When the corona virus lockdown hit in early Spring, merchants in the Eau Gallie Arts District (EGAD) were blindsided.
Becca Polak and her husband were forced to close not one, but two businesses, at the same time.
Their combo business bar & barbershop, Traditionals…Cuts, Shaves & Brews, is located in the heart of the district, with the old-timey barbershop window fronting the main drag on Eau Gallie Boulevard, and the bar behind it.
In mid-March, both were forced to close in the statewide shutdown.
“We were shocked at first,” said Becca. “We shut everything down, but continued to pay our bartender, even while the bar was closed.”
By mid-May, the barbershop had reopened, with the bar following in early June. According to Becca, the haircutting business has been going strong since reopening. Thanks to a lot of pent-up demand, appointments are booked a month in advance.
Taking a Hit
Without a doubt, small businesses have borne the economic brunt of the Covid-19 pandemic. But small businesses in EGAD have been hit particularly hard, maybe worse than others. These are “Mom and Pop” businesses who rely almost entirely on foot traffic, and either were forced to close, convert to an online business model or operate by appointment only. None of the businesses we spoke with were able to obtain government grant money under the federal CARES program.
Nearly all of EGAD shut down in March, and months later many businesses still were closed. Some may never reopen.
Only a handful, namely Ace Hardware, a vape shop and a pawn shop, were deemed “essential” and allowed to stay open.
Anthony Soland closed the doors and locked up at Standard Collective in early March, weeks before other businesses in the Eau Gallie Arts District followed suit. “We took it seriously right off the bat”, he said.
His business model is rather versatile: on the corner of the boulevard, his large storefront has a decidedly industrial vibe that houses a clothing boutique, custom T shirt printer and a leather goods section, where custom wallets, bags and belts are made on site. Pre-pandemic, live music was offered on weekends.
After closing the shop, weeks of uncertainty turned into months. “We started making custom masks,” something to pass the time and generate a little revenue, Anthony said. As the economy sank deeper, business at his shop was sustained only by special orders, and through traffic generated by Facebook and from past regular customers. Standard Collective re-opened in early June. According to Anthony, “people are out shopping and supporting local business.”
On the intersecting Highland Avenue, Jody Carter, who owns Art Expressions Fine Custom Framing & Gifts, toughed it out through March following social distancing guidelines in her store, but steadily watching traffic decline. At the end of March, Jody closed her doors and turned to a “by appointment only” business model.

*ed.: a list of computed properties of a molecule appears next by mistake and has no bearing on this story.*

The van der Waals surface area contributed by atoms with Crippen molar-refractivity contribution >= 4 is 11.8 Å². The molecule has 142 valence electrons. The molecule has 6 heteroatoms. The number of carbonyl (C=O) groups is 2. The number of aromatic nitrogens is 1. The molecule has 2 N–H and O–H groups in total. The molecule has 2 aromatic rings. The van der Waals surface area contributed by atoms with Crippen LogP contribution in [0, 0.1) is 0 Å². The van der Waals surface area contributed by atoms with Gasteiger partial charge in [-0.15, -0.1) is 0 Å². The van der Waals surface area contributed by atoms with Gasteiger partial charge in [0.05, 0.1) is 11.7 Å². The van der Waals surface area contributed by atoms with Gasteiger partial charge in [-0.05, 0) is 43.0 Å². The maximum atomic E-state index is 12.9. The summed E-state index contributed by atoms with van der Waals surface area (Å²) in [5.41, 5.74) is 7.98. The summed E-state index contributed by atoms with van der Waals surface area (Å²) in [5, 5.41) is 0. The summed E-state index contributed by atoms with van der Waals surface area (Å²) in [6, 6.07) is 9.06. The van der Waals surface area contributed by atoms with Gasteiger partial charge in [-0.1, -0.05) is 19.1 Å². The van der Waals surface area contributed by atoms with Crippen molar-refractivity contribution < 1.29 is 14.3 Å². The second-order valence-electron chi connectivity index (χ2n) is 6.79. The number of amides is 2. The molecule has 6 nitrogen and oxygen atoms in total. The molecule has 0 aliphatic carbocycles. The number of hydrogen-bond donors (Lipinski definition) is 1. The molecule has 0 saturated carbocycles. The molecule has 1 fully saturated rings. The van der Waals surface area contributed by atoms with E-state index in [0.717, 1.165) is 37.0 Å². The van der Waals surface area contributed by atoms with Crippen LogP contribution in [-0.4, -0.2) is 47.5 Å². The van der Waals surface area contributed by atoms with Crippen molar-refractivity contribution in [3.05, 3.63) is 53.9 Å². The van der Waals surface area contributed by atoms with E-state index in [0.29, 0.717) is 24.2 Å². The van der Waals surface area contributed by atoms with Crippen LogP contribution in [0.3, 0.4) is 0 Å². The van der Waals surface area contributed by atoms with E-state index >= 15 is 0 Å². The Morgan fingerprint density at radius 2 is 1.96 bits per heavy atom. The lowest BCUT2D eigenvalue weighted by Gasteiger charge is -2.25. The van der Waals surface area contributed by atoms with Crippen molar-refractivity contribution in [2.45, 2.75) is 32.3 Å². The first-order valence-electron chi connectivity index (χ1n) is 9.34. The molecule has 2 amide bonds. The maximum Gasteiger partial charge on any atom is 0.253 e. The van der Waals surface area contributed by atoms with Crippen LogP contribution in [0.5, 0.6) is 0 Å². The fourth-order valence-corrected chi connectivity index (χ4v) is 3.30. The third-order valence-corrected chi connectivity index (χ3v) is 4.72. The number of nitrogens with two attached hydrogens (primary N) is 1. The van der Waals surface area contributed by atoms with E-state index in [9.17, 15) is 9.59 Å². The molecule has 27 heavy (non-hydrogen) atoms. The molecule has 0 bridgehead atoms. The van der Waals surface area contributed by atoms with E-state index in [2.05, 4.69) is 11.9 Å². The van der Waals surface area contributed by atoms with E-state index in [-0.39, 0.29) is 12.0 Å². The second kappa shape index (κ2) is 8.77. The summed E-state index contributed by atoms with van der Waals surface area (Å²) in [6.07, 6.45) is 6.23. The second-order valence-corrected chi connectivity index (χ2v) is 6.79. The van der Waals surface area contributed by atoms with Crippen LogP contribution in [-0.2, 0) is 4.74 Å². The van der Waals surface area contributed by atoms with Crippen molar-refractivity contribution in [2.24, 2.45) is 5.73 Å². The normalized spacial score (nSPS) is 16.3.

The pandemic couldn’t have hit at a worse time.
The winter and early spring months are her busiest time of the year.
She furloughed two employees and shifted Rebecca, her framing employee, to a per-diem basis. “We are doing one-on-one custom framing only”. Her marketing has been via email and social media. She describes business as slow but steady. “This may be the way we have to do business in the future”.
Jody has been paying the rent and utilities by drawing on a nest egg in her business account. “I haven’t had to touch my personal savings…yet.”
Beginning in June, Jody reopened on a limited basis. Her hours are 11-3, Tuesday, Wednesday, Thursday and Saturday, with framing by appointment only.
At Ralph’s Art Supply, also on Highland Avenue, shop owner Art Sanders compares the downturn to a “bump in the road…kinda like a hurricane”. He was able to reopen in May, after a month closed. Business is slower, but those customers who come in the store are buying more, as much as four times more at a time, he says. “They’re buying more supplies and less framing.” Ralph has one full time employee and kept her on the payroll even during the shutdown.
Down the avenue, tucked away off the street and across from the Foosaner Museum, Joan’s Perfect Pies has not only stayed open during the shutdown, but thrived. A sign on the corner says “Baking Now!” And they’re baking a lot.
Owner Joan Flavin, who manages a staff of four employees, says they sell 75 to 100 pies a day.
“We are really busy, business is better now”.
“We only allow one customer in the store at a time,” she continued. There is regular sanitizing of the workplace, employees wear gloves and try to maintain social distancing.
Joan says she’s grateful that “a lot of people try to support local businesses. We never [were forced to] shutdown because we are takeout only.”
5th Avenue Gallery
The 5th Avenue Art Gallery just a few steps away reopened in June, after months of closure. Renee Decator, a local acrylic artist, is president of the co-op that houses a collection of mixed media, sculpture, jewelry and fine art. She says the gallery has been “pretty busy” since reopening. They only allow five customers in the gallery at a time and are requiring customers to wear a mask.
New Normal, New Way of Business
As Florida progresses with phased re-opening of business and public spaces, the businesses in EGAD will likely settle into a new normal, whatever that may be.
But the impact on shop owners will have lasting effects. Months without customers and cash flow will have a financial and emotional impact; many will be forced to consider new ways to attract customers and market their businesses. Some shops may not survive, but many will, rebounding with the grit and determination typical of this scrappy, historic district that helped shape the Melbourne community at large. •